The 19-year-old finished the 2016-17 season with seven goals and 13 assists for 20 points through 52 games in his debut season, making the adjustment from the suburbs of Hockeytown to a city known for its Air Force Base just minutes from the Texas-Oklahoma border. First and lasting impressions of the South Division as well as hockey in Texas are comparable to many who make the jump from Michigan, including lack of winter months and a grittier style of play on the ice, but as the season wore on Regula felt his progression grow defensively, getting more time on the penalty kill and creating chances to set up scoring for his teammates and himself.
In 12 of his games this year, the 6-foot-3, 190-pound forward faced off against the IceRays starting with his second-career game on Sep. 15, 2016 in Wichita Falls, earning two goals and two assists for four points as well as his first career point (an assist) on Sep. 16, 2016 against the IceRays. His first impressions reflected much of the sentiment of the 2016-17 IceRays team across much of the South Division: difficult to play against. The Wildcats did claim the season series at 7-4-1-0, however the IceRays held their own at the American Bank Center, keeping Wichita Falls back with a 3-2-0-1 record including wins in their final three games in Corpus Christi. Much of that difficulty, to Regula, came as a credit to the fan support.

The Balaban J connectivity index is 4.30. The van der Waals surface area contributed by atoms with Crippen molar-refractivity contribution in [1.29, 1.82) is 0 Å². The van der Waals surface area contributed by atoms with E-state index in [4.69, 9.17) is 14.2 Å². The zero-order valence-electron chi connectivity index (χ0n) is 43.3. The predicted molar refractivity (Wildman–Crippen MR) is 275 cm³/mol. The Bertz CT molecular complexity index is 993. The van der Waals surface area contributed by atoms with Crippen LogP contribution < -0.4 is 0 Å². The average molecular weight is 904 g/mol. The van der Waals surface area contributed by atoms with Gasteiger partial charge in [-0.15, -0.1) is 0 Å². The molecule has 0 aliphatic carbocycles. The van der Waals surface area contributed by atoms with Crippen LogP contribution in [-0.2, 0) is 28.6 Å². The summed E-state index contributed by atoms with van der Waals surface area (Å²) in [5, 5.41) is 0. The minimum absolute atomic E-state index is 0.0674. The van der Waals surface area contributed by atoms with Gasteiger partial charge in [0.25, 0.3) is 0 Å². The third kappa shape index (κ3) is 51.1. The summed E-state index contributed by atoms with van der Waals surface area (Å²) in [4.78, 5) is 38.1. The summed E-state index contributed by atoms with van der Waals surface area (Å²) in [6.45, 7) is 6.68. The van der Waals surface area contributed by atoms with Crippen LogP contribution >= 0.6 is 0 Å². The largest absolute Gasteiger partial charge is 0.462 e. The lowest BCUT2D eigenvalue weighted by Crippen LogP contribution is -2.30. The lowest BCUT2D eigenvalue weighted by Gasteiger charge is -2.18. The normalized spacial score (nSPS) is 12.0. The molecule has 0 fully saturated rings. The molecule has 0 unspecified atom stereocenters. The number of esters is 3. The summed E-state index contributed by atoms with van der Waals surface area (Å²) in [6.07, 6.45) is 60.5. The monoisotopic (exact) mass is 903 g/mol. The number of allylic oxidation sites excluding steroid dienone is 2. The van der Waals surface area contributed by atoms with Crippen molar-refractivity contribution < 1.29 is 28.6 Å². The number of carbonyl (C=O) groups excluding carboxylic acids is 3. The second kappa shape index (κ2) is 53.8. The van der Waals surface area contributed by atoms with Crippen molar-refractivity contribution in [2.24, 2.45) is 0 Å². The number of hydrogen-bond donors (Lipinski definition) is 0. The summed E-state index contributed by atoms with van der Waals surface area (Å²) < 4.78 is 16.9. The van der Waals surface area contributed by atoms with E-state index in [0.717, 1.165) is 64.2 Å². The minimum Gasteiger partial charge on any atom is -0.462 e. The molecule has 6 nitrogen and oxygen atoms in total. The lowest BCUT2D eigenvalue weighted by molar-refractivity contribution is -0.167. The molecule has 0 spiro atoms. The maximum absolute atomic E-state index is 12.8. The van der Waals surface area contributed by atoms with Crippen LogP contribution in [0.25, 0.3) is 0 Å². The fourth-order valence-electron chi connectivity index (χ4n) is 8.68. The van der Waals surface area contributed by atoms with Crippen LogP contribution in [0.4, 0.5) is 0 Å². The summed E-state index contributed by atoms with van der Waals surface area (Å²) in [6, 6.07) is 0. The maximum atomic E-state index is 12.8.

“The games at the end of the season were packed. We didn’t ever have [attendance] under 3,000 fans when we played them. It’s intimidating and the biggest crowd I’ve played in. And since they had so much support from their fans, the IceRays were buzzing, they were finishing hits and that gave them energy all game long. They were hard to play. You couldn’t really break them down.”
On top of that, Regula noted coaching as another hurdle as an opponent when facing the IceRays this year. In his eyes, compared to other teams in the South Division, Flynn’s coaching and preparation made it difficult to work through the IceRays and create offensive opportunities, a similar sentiment felt throughout much of the division especially toward the end of the season and playoffs. Little did Regula know Flynn was already interested in him before even returning to Corpus Christi.